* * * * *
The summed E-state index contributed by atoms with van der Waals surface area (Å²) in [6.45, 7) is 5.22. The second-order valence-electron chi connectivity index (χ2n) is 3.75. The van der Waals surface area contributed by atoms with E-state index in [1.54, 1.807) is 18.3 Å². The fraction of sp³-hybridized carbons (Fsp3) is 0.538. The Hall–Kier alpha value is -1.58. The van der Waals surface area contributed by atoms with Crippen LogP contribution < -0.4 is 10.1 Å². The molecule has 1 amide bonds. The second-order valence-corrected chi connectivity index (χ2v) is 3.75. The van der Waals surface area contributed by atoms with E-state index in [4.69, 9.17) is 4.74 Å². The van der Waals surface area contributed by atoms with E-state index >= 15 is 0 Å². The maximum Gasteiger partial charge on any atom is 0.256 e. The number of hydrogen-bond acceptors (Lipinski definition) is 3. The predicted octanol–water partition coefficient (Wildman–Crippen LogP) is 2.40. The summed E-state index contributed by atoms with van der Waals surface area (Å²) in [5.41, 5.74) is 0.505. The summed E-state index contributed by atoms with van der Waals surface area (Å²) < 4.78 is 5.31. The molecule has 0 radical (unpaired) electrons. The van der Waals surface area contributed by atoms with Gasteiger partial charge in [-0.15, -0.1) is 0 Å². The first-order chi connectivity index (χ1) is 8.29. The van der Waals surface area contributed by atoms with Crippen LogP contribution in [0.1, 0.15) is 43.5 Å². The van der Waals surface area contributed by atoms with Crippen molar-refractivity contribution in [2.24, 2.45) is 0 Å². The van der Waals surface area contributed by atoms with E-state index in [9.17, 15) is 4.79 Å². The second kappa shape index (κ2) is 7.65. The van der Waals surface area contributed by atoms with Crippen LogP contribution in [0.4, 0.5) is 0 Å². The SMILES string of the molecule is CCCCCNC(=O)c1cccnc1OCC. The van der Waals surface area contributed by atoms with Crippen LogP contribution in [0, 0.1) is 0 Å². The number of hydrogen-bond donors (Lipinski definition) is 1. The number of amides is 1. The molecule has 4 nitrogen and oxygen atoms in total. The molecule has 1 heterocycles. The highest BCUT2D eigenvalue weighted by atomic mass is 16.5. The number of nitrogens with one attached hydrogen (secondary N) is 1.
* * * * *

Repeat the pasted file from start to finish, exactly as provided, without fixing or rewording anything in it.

The summed E-state index contributed by atoms with van der Waals surface area (Å²) in [6.45, 7) is 5.22. The second-order valence-electron chi connectivity index (χ2n) is 3.75. The van der Waals surface area contributed by atoms with E-state index in [1.54, 1.807) is 18.3 Å². The fraction of sp³-hybridized carbons (Fsp3) is 0.538. The Hall–Kier alpha value is -1.58. The van der Waals surface area contributed by atoms with Crippen LogP contribution < -0.4 is 10.1 Å². The molecule has 1 amide bonds. The second-order valence-corrected chi connectivity index (χ2v) is 3.75. The van der Waals surface area contributed by atoms with E-state index in [4.69, 9.17) is 4.74 Å². The van der Waals surface area contributed by atoms with E-state index >= 15 is 0 Å². The maximum Gasteiger partial charge on any atom is 0.256 e. The number of hydrogen-bond acceptors (Lipinski definition) is 3. The predicted octanol–water partition coefficient (Wildman–Crippen LogP) is 2.40. The summed E-state index contributed by atoms with van der Waals surface area (Å²) in [5.41, 5.74) is 0.505. The summed E-state index contributed by atoms with van der Waals surface area (Å²) < 4.78 is 5.31. The molecule has 0 radical (unpaired) electrons. The van der Waals surface area contributed by atoms with Gasteiger partial charge in [-0.15, -0.1) is 0 Å². The first-order chi connectivity index (χ1) is 8.29. The van der Waals surface area contributed by atoms with Crippen LogP contribution in [0.1, 0.15) is 43.5 Å². The van der Waals surface area contributed by atoms with Crippen molar-refractivity contribution in [2.24, 2.45) is 0 Å². The van der Waals surface area contributed by atoms with E-state index in [9.17, 15) is 4.79 Å². The second kappa shape index (κ2) is 7.65. The van der Waals surface area contributed by atoms with Crippen LogP contribution in [0.4, 0.5) is 0 Å². The SMILES string of the molecule is CCCCCNC(=O)c1cccnc1OCC. The van der Waals surface area contributed by atoms with Crippen LogP contribution in [0, 0.1) is 0 Å². The number of hydrogen-bond donors (Lipinski definition) is 1. The number of amides is 1. The molecule has 4 nitrogen and oxygen atoms in total. The molecule has 1 heterocycles. The highest BCUT2D eigenvalue weighted by atomic mass is 16.5. The number of nitrogens with one attached hydrogen (secondary N) is 1.